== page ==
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Colloquium – Caitlin Cahill
October 30, 2015 @ 3:30 pm - 5:00 pm
Caitlin Cahill, Pratt Institute
Home is where crisis is lived everyday
Three years ago the Researchers for Fair Policing, an intergenerational participatory action research team, set out to document the experiences of young people growing up with “Broken Windows” policing in the contemporary context of gentrifying/still disinvested New York City. Foregrounding an intimate and embodied geopolitics, our research explores the contradictions of the neoliberal city, offering insights into the intertwined struggles over representation, real estate, policing, public space, and the sites of social reproduction: home, school, and community. This talk will focus on the ways that the crisis is policed at home (Hall et al., 1978). Our work suggests alternatives for understanding our cities and ourselves, and a new geographical imagination for sustaining affective alliances and building political community.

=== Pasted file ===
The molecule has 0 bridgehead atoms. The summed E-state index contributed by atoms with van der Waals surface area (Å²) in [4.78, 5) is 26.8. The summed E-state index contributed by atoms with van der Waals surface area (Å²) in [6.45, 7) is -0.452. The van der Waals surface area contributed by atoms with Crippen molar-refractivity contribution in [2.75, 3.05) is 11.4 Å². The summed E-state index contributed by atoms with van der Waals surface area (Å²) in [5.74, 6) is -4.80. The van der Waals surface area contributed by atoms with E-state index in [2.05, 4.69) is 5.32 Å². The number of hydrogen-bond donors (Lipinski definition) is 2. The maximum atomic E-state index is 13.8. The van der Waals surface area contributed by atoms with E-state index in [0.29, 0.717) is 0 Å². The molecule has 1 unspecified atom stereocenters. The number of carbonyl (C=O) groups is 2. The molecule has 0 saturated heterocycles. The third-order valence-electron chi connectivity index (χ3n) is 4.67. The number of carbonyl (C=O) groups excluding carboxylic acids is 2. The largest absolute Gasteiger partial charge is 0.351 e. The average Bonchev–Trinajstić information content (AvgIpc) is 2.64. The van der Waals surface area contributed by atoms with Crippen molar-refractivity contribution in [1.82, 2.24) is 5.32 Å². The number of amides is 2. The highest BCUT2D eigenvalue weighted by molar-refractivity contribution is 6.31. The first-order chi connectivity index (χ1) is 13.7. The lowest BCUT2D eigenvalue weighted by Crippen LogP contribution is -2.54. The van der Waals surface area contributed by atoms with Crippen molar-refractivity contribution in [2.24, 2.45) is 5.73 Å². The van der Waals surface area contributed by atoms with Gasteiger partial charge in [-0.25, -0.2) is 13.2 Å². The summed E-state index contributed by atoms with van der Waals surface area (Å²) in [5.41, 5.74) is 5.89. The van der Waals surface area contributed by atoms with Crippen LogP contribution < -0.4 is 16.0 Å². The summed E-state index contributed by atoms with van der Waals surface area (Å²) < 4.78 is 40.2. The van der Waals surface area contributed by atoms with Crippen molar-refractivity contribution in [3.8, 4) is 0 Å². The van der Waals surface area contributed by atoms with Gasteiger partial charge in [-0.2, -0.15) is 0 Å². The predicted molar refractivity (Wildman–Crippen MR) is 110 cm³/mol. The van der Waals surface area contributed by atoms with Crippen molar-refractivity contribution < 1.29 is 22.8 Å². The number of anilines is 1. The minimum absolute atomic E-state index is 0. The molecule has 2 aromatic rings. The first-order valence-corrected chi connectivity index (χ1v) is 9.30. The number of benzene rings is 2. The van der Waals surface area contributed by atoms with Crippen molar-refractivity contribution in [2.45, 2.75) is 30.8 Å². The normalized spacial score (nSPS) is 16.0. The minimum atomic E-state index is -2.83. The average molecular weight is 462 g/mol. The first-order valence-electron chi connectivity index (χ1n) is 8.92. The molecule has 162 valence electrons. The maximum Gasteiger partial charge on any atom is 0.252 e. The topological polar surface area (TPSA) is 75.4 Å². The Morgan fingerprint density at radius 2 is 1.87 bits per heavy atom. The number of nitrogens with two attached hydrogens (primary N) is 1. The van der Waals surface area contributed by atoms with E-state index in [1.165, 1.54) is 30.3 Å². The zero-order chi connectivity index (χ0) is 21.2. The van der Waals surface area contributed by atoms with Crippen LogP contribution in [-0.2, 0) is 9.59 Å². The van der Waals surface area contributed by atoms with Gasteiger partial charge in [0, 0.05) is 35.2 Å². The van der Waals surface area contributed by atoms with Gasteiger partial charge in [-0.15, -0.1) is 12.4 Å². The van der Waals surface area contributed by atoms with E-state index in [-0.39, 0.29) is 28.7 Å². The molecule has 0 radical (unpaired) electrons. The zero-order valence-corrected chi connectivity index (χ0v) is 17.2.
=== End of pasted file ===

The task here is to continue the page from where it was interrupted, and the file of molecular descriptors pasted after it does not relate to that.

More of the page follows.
Caitlin Cahill is an Assistant Professor of Urban Geography & Politics, Pratt Institute. A community-based urban & youth studies scholar, for over fifteen years Caitlin has conducted participatory action research projects with young people in cities across the US investigating the everyday intimate experiences of global urban restructuring, specifically as it concerns gentrification, immigration, education, and zero tolerance policies. Caitlin is interested in co-creating collective spaces for dialogue, creativity, knowledge production, critical research and action. Caitlin is a founding faculty member of the Public Science Project, a center for critical participatory action research & justice at the Graduate Center, City University of New York. In Salt Lake City, Utah she co-founded the Mestizo Arts & Activism Collective, an intergenerational social justice think tank that engages young people as catalysts of change.